Record Display for the EPA National Library CatalogRECORD NUMBER: 10 OF 10
|Main Title||Toxicity of Dibutyl Phthalate-Contaminated Sediment to Laboratory- and Field-Colonized Estuarine Benthic Communities.|
|Author||Tagatz, M. E. ; Plaia, G. R. ; Deans, C. H. ;|
|CORP Author||Environmental Research Lab., Gulf Breeze, FL.|
|Additional Subjects||Toxicity ; Phthalates ; Sediments ; Benthos ; Water pollution ; Carboxylic acid esters ; Aquatic animals ; Crabs ; Shrimps ; Exposure ; Abundance ; Oysters ; Responses ; Santa Rosa Sound ; Field tests ; Mollusca ; Concentration(Composition) ; Sensitivity ; Annelida ; Chesapeake Bay ; Reprints ; Phythalate/Dimethyl ; Crassostrea virginica ; Penaeus aztecus|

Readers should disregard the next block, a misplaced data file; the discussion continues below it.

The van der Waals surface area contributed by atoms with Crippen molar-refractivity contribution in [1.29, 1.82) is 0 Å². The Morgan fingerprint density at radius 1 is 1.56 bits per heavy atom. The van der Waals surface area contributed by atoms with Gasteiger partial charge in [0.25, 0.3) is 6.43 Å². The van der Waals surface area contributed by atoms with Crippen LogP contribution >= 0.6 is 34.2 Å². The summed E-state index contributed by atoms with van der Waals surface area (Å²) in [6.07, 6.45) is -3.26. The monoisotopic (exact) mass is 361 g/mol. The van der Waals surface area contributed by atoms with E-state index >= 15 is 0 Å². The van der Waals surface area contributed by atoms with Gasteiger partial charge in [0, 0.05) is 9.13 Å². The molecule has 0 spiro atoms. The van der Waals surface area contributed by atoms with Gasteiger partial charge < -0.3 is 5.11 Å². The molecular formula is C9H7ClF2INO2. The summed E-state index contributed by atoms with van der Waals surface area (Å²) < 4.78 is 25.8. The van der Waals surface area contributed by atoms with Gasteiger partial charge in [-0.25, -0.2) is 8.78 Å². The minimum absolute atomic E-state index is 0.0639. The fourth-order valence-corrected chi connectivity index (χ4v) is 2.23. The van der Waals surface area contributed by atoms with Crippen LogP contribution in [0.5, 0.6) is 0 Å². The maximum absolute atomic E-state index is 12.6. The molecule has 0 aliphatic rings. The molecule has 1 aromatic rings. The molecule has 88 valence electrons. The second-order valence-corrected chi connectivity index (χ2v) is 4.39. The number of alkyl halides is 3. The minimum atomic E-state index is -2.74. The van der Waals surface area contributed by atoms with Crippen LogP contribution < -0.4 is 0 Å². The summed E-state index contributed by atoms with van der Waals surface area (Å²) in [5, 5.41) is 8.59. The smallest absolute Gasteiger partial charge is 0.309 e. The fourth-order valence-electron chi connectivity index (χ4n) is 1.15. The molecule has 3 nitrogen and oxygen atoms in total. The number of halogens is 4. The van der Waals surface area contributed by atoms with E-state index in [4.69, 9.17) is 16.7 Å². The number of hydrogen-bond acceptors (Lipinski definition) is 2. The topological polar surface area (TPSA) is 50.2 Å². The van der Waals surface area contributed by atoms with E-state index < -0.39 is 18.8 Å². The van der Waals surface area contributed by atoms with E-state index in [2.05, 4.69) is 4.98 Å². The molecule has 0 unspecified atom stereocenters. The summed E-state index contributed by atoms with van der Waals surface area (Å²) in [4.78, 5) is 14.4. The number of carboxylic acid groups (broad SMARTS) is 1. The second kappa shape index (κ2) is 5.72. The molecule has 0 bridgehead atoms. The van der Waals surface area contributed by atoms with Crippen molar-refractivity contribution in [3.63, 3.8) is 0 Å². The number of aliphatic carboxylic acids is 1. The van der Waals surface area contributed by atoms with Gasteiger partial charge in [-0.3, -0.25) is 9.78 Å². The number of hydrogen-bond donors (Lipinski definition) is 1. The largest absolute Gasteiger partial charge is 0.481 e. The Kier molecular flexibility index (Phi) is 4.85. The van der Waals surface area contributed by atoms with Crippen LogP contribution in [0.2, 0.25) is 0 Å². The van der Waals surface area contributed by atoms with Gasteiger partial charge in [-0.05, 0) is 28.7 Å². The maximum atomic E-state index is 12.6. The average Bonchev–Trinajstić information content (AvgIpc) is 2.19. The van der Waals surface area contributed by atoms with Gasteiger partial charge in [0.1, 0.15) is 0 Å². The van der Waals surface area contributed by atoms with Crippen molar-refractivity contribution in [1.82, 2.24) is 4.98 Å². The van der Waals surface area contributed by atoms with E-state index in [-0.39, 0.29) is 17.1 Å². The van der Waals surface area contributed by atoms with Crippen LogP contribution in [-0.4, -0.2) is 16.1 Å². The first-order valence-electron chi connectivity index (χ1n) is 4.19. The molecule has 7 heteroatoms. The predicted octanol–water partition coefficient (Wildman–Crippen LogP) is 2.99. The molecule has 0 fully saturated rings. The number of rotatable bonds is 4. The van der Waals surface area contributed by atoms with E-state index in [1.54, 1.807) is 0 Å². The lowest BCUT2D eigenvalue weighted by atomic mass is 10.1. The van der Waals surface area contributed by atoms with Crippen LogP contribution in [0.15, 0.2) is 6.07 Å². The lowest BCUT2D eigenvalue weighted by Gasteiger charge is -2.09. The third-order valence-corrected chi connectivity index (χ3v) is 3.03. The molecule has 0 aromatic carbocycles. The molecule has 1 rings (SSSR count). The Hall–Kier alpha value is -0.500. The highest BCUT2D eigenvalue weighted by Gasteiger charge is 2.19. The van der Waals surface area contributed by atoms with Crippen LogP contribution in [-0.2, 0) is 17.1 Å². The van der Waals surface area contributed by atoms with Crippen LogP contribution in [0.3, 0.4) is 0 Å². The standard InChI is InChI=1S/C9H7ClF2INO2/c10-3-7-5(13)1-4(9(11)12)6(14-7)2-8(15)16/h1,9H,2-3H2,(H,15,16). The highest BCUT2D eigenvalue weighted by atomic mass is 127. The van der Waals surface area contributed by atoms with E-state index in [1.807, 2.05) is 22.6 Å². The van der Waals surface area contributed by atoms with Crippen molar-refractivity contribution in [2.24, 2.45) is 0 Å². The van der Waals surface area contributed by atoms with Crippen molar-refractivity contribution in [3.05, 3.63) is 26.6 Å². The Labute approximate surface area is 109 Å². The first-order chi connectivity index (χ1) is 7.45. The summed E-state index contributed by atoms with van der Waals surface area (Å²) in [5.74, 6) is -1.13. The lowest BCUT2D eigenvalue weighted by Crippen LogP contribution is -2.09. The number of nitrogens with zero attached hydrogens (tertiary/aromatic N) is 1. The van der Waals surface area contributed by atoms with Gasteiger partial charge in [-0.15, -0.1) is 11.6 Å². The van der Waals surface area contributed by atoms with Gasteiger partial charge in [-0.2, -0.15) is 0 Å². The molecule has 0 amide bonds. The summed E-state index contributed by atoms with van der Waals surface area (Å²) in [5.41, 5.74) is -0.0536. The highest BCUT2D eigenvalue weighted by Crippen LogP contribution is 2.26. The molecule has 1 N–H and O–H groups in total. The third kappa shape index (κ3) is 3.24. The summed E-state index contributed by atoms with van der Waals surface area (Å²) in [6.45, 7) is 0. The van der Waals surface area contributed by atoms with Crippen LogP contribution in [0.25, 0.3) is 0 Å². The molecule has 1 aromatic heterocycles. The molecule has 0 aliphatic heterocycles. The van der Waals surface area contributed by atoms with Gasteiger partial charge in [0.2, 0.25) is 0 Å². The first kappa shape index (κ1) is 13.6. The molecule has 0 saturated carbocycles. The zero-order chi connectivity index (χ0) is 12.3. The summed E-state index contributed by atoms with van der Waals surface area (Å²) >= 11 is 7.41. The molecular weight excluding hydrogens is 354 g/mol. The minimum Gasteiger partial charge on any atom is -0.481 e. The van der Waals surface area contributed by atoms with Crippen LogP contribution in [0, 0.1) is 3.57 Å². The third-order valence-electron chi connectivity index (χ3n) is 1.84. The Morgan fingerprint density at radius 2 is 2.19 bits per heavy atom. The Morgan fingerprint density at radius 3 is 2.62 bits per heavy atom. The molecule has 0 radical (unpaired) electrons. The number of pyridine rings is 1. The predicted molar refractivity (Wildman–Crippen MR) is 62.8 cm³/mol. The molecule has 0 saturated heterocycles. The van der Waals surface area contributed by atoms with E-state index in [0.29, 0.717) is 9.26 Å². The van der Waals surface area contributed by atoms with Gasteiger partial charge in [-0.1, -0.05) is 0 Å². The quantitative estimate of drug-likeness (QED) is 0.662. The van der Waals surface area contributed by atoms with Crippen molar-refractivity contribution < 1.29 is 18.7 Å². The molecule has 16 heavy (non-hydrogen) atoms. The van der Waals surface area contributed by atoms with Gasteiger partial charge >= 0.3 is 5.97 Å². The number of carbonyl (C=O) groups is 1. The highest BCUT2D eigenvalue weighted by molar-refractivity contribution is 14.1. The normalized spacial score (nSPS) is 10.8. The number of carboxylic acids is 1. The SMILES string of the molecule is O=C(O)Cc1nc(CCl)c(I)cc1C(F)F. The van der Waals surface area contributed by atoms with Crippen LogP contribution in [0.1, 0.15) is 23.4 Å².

Dibutyl phthalate (DBP), one of a large class of alkyl esters of 1,2-benzene dicarboxylic acid, is used widely in the United States and other countries as a plasticizer for epoxy and PVC resin. Significant amounts of DBP commonly occur in the aquatic environment, including the sediment (Giam et al. 1078). Its octanol-water partition coefficient of 5.2 (EPA 1979) indicates that sorption of DBP by sediment could be substantial in waters polluted by this chemical. Concentrations as high as 89 ppb have been reported in sediment samples from Chesapeake Bay, and up to 15.5 ppm in those from the Rhine River (Schwartz et al. 1979).